The Erb Principles for CPR provide such a great framework for companies to think about those hard questions of when and whether to engage on which issues — the legitimacy — and accountability in terms of thinking of alignment between commitments they’ve made, their other political activities, and transparency.
Doty: How do you feel about investors and boards as a channel for raising awareness about corporate political responsibility?
Caplan: Investors are a powerful lever in terms of influencing companies and surfacing which issues are most important. In some ways, any tool in this area needs to be a joint tool between investors and companies. Part of the idea is to show what companies should do, but also how investors should be engaging on these issues — so it’s a conversation in terms of what is going to most effectively address the risks being posed by the instability we see.
In terms of the tool, the hope is that by making the link clear and leading companies through a process where they can map those risks, that’s going to also clarify the issue for those in the investor community who may not see how it’s material enough to be considered.
Doty: If you were a C-Suite executive — a chief legal officer, a CFO, a CEO — what would you do in the next three months for corporate political responsibility? What would be most important knowing that we need to build awareness and shared perspective on this?
Caplan: The most important thing is to do something now, ahead of time: Put a process in place, look at what you’re currently doing in terms of political activities, make sure you understand where you are. Then take a look again at best practices. Make sure that internally everyone is talking to each other — so your government affairs is talking to your operations group, to your risk group, to your sustainability team when decisions are being made about political activities and which issues to engage on.
Also think about the opportunities for business impact. That includes reviewing your political activities and aligning them to support strong institutions. It also may include identifying election risks and supporting democratic principles in the states where you operate; having a civic action plan and giving workers time off to vote; or supporting nonpartisan efforts to strengthen election infrastructure or longer-term systemic reform.
It’s both defensive and offensive in a way, knowing how you’re going to deal with these decisions and thinking about what you can do to contribute to solutions.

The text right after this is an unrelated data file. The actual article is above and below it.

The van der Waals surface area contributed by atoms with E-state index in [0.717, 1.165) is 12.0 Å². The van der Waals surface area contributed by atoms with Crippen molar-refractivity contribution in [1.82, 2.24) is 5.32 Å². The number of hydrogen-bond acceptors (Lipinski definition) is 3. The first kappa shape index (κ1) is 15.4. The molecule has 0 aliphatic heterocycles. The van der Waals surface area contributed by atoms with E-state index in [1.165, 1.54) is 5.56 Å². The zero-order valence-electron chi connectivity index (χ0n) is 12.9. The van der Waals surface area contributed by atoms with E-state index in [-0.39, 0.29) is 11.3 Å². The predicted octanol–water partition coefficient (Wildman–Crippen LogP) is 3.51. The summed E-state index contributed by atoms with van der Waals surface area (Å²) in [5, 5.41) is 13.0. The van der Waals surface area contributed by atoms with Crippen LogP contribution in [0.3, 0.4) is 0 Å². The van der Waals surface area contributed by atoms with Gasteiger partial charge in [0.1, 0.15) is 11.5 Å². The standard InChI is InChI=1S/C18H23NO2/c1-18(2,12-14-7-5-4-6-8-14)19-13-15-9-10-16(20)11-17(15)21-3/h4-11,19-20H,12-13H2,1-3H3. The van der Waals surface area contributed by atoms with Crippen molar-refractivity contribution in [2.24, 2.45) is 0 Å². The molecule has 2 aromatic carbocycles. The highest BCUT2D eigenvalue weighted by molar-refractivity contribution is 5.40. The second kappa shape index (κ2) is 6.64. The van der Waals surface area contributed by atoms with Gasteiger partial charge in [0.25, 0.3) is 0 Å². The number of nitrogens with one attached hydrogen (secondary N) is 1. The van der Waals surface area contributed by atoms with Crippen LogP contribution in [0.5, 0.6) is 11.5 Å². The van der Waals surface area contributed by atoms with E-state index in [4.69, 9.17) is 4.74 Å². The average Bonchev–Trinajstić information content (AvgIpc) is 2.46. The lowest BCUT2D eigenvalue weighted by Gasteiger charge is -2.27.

Doty: Let’s imagine that actions over the coming year help build a new norm around corporate political responsibility and a clearer social contract for business. What would that look like?
Ballou-Aares: The idea of corporate political responsibility, which says you have a view on what your engagement and influence is, is good management. You should know what you’re doing and what impact it has on your markets.
Part of the reason we have a gap is that government affairs and politics has been seen in many organizations as a separate exercise that operates by different rules you wouldn’t apply to any other part of your business. This requires moving away from that thinking and instead saying we need to know how we are operating and understand the consequences, intended or unintended, of how we engage.
If we realize there are problems, we need to know if there is a path to influencing them in a better way — whether through industry associations, direct engagement with legislatures, or being clear publicly.
In 2021, Michael Porter and I wrote a piece for Harvard Business Review where we spoke about how sometimes business says they can’t influence the broader forces. But when businesses are focused and proactive and come together with clarity on the outcomes they seek, they’re often very effective. That kind of focused effort is important. For instance, the head of our Wisconsin chapter has been highly effective in this regard. As someone who was in the Bush administration, he is able to credibly speak about his concerns with the behaviors of election denialists.
Caplan: Across the board, businesses would be more intentional about the impact of their activities on the broader political institutions and broader political climate. We would have well-functioning political institutions where government is responsive and businesses weigh in when it makes sense but aren’t pulled in as much as they are now. It would include broader awareness that businesses are actors in broader society and aren’t operating in a vacuum.
Business leaders seeking resources on whether and when to weigh in on policy issues can consult the Erb Principles for Corporate Political Responsibility. See the CPRT website for additional information, and sign up for newsletter updates!
The CPRT is strictly non-partisan and does not advocate, promote or support any political party or candidate. While speakers and participants in the Expert Dialogues may express their views freely, the CPRT does not endorse particular organizations, individuals, parties, policies or legislation.